Emotions motivate adaptive actions, facilitating change. The library employees’ lived experiences and feelings influenced what they learned, how quickly they learned it, and how that learning contributed to their innovations after the disaster. The library's supervisory and administrative leaders encouraged staff members to try out new ideas. This approach invigorated staff members’ feelings of trust and motivated them to contribute their efforts and ideas. Feeling free to experiment, they tapped their creativity and provided adaptations and innovations.

Practical implications – A disaster imposes immediate and often unanticipated change upon people and organizations. A disaster response urgently demands that employees do things differently; it also may require that employees do different things.

Successful organizations must become adept at creating and implementing changes to remain relevant and effective in the environments in which they operate. They need to ensure that employees generate and test as many ideas as possible in order to maximize the opportunity to uncover the best new thinking. This applies to libraries as well as to any other organizations.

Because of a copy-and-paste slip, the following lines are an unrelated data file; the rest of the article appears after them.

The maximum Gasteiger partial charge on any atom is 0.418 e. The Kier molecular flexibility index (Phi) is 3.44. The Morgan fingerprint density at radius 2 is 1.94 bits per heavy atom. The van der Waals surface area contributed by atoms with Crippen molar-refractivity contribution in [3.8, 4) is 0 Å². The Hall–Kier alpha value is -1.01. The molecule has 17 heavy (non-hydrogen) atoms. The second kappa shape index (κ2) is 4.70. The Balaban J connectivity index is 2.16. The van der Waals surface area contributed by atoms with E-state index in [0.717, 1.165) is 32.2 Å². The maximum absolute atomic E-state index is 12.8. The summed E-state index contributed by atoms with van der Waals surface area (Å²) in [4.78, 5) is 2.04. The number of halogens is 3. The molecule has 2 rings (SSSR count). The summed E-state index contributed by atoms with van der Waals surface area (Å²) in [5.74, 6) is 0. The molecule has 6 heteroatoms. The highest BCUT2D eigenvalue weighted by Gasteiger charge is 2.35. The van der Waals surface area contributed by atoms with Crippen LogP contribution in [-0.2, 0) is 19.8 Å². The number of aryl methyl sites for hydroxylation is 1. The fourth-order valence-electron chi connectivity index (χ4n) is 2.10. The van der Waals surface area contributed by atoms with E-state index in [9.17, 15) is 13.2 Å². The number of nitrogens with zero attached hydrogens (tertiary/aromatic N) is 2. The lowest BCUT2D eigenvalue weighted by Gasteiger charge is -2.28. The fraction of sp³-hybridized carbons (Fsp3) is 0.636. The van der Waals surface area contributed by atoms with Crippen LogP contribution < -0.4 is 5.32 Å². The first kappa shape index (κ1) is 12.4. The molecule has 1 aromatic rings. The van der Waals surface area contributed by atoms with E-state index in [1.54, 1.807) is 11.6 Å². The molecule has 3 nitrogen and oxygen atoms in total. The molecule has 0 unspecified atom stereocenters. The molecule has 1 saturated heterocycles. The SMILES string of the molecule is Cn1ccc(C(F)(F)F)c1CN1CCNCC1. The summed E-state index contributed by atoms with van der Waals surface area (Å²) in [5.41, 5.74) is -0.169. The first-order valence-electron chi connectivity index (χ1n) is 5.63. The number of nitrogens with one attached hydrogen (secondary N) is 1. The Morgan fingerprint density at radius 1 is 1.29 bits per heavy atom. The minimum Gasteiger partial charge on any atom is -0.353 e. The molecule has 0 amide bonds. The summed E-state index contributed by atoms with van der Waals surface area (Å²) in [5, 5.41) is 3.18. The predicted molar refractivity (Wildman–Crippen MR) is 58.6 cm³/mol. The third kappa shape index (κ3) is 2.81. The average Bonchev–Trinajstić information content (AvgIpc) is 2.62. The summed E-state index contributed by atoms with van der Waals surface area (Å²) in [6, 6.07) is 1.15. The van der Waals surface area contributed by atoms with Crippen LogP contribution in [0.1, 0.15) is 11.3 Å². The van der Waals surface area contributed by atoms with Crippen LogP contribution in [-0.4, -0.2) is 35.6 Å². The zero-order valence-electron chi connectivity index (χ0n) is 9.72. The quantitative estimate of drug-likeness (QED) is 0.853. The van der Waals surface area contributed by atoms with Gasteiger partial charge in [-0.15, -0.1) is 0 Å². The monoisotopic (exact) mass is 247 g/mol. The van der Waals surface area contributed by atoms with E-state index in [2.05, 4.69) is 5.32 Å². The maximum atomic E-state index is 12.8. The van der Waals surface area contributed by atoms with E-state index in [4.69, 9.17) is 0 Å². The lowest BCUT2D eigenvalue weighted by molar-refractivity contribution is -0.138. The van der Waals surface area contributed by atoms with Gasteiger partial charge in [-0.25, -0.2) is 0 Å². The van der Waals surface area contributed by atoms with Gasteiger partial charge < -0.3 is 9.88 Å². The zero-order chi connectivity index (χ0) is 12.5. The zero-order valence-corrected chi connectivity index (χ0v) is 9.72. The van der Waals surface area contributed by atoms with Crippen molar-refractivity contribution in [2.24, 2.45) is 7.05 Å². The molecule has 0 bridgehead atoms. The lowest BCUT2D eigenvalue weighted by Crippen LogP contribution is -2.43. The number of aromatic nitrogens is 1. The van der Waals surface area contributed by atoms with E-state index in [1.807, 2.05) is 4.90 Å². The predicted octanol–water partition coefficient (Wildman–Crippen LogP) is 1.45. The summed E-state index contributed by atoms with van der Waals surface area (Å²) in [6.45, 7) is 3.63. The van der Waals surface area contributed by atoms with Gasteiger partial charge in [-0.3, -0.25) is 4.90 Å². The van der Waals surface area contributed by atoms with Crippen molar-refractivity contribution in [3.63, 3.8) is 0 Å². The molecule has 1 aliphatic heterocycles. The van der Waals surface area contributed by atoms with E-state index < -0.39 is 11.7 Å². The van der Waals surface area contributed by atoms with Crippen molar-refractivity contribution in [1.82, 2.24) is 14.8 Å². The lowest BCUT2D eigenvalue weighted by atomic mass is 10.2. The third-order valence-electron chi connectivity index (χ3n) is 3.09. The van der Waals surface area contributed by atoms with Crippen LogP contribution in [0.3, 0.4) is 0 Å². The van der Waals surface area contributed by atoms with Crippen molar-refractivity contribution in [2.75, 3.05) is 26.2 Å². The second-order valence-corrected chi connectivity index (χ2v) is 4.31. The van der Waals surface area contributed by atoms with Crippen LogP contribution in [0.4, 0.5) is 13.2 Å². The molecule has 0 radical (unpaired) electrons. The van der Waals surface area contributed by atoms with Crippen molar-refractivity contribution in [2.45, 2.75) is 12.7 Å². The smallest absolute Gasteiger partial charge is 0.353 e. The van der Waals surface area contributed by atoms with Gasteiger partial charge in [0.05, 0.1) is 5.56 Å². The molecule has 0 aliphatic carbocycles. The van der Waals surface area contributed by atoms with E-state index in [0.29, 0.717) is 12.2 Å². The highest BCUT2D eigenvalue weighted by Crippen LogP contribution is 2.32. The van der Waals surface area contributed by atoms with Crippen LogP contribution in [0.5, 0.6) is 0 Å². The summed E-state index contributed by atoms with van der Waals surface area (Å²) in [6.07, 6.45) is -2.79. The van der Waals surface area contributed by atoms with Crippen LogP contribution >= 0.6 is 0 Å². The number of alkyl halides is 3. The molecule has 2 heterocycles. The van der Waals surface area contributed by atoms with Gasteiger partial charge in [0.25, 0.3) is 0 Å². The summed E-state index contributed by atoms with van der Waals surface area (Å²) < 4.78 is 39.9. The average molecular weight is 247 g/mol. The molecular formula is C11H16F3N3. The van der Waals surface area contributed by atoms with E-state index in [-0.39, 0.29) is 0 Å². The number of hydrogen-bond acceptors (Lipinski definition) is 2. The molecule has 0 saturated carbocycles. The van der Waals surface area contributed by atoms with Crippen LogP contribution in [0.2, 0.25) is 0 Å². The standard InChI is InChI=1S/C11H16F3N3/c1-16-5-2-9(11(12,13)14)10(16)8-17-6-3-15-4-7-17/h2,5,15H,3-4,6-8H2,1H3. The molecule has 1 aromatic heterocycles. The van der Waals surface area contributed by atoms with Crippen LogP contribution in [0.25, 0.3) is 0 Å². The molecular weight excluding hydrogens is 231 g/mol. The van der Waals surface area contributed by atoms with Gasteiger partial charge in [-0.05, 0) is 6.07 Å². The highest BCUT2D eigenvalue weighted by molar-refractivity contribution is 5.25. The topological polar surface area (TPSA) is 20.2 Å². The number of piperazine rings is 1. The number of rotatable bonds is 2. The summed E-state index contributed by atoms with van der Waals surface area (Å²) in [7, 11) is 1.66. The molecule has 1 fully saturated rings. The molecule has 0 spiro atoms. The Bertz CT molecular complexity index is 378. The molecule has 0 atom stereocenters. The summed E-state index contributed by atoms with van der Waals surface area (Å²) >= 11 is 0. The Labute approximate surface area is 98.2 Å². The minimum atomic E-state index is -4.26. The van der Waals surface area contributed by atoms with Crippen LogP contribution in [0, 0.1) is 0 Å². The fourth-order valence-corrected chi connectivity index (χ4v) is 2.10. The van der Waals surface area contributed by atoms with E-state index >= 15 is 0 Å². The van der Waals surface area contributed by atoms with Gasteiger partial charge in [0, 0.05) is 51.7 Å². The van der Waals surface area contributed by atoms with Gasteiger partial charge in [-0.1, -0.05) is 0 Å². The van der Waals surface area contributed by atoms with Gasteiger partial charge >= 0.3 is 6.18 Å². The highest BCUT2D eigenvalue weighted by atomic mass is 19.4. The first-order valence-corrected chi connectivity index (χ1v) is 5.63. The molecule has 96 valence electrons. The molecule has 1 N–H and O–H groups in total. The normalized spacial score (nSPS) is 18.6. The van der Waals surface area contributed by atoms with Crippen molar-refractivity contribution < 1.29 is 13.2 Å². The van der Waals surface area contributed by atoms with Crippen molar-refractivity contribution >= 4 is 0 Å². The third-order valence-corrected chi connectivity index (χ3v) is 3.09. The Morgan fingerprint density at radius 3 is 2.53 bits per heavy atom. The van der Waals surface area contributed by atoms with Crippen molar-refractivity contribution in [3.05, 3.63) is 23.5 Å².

If library leaders understand the conditions under which employees are most motivated to let go of fear and alter the mental models they use to interpret their work world, it should be possible and desirable to re-create those conditions and improve the ability of their organizations to tap into employees’ talent, spur innovation, and generate meaningful change.

Social implications – Trust and opportunities for learning can be central to employees’ ability to embrace change as a positive state in which their creativity flourishes and contributes to the success of the organization. When leaders support experimentation, employees utilize and value their affective connections as much as their professional knowledge. Work environments that promote experimentation and trust are ones in which employees at any rank feel secure enough to propose and experiment with innovative services, products, or workflows.

Originality/value – The first of its kind to examine library organizations, this study offers direct evidence to show that organizational learning and progress flourish through a combination of positive affective experiences and experimentation. The study shows how mental models, organizational learning, and innovation may help employees create significantly effective organizational advances while under duress.

An original formula is presented in Fig. 1.

Details

Advances in Library Administration and Organization
Type: Book
ISBN: 978-1-78190-313-1

Keywords